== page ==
Last week I was at a conference for Portland-based organizations involved in global development work. It was sobering and hopeful at the same time. The dangers of climate change, the refugee crisis, the challenges faced by peoples and countries around the world, the even greater challenges looming on the horizon, are all rather staggering. At the same time, there are bright spots of hope, many of which come from our youth.
One speaker shared the story of Richard Turere, a young Maasai boy in Kenya, who solved a sticky challenge. In Maasai culture, boys between the ages of 6 and 9 are responsible for looking after the cattle. But there’s a nature preserve nearby that is not entirely fenced in and the lions roam free. The cattle are easy prey and the tribe has lost many of their herd to the lions. So they started killing the lions. No one really wanted to do this, but they were losing their livelihood. So Richard, during his stint as cattle herder, set out to solve the problem.
At first he thought of using fire. But that actually helped the lions see into the cowshed. Then one night, he was out with a flashlight, checking the fences. He was flashing that light all along the perimeter. Later, he realized the lions had stayed away.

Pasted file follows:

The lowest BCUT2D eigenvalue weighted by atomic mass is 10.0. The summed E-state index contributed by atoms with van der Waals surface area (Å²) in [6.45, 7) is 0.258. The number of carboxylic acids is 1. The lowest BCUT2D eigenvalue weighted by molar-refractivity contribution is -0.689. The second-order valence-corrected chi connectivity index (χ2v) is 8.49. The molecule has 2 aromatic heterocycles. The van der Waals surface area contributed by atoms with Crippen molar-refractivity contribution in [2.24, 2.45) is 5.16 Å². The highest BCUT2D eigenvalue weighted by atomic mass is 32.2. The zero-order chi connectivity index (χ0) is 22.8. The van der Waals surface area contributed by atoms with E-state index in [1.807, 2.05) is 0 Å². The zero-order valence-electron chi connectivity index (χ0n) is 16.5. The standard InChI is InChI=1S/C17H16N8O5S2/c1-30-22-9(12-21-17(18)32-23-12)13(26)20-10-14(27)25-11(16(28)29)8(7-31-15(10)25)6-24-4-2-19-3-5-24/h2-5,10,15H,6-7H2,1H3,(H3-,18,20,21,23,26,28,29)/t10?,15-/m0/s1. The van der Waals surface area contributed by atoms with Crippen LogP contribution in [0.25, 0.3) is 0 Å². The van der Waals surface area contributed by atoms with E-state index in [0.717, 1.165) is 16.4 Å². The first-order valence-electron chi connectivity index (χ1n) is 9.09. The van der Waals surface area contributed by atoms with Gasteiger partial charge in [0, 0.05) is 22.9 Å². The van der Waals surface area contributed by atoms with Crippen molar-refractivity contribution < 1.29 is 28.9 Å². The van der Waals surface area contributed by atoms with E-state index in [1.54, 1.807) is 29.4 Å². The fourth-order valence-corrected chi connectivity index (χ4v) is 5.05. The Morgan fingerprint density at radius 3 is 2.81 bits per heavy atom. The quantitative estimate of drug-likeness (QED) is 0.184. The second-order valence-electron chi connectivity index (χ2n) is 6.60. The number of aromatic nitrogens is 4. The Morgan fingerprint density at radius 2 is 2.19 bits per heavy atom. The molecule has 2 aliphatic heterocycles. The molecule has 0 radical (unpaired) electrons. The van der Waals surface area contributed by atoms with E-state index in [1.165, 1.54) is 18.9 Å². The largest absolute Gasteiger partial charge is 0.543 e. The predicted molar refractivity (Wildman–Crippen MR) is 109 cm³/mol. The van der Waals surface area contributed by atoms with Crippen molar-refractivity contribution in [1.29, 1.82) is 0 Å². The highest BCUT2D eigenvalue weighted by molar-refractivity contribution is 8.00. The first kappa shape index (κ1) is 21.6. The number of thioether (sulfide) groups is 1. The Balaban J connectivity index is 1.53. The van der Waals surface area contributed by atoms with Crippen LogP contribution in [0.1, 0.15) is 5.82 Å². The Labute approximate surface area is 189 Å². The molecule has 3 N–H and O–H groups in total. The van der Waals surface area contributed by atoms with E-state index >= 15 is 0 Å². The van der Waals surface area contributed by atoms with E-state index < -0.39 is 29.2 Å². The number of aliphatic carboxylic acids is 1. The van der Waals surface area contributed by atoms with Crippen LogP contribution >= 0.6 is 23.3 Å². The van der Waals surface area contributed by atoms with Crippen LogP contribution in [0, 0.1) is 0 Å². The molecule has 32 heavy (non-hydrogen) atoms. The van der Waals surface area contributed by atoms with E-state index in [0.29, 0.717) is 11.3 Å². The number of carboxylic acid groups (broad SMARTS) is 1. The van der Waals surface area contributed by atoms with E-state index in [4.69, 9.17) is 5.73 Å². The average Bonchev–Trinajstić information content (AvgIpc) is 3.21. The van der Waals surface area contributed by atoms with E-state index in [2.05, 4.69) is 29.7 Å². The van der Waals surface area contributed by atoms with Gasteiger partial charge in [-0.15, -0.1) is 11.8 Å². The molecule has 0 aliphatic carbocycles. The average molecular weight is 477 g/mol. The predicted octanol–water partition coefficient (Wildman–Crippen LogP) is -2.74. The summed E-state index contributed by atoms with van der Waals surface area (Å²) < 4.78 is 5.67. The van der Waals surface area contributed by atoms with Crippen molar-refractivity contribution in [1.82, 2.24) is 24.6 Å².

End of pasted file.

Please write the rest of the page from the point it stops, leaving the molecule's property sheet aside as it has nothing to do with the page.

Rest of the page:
So he gathered some electronic components and a solar cell. He rigged up a system of lights along the fences that flashed randomly throughout the night. Success! The lions stayed away and Richard could get some sleep. Soon his neighbors started asking for a lighting system for their fences. Richard quickly found his solution in high demand in the neighboring villages as well. Now he’s an international figure and has even given his own TEDTalk.
This is what generating and applying knowledge looks like. It didn’t take a research grant or a huge international aid effort to solve this problem. This was one small boy who had an idea and used available materials to devise a solution.
Just look what we can learn! First of all, in Maasai society, children have very real responsibilities. And responsibility builds capacity. In this case, the capacity for inventiveness. I wonder how many amazing solutions are languishing in our elementary schools and our junior high and high schools, waiting for an opportunity to emerge? Who knew that a lone high school student from Sweden could spark a worldwide movement to demand that leaders address climate change? In fact, at this conference in Portland, one speaker’s 12-year-old daughter urged her father to “Go Greta on them!”
Secondly, could Richard’s flashing light solution help ranchers in Oregon deal with the wolves who are eating their livestock?
The seeds of solutions are everywhere—if we choose to look, to listen and to come together to learn.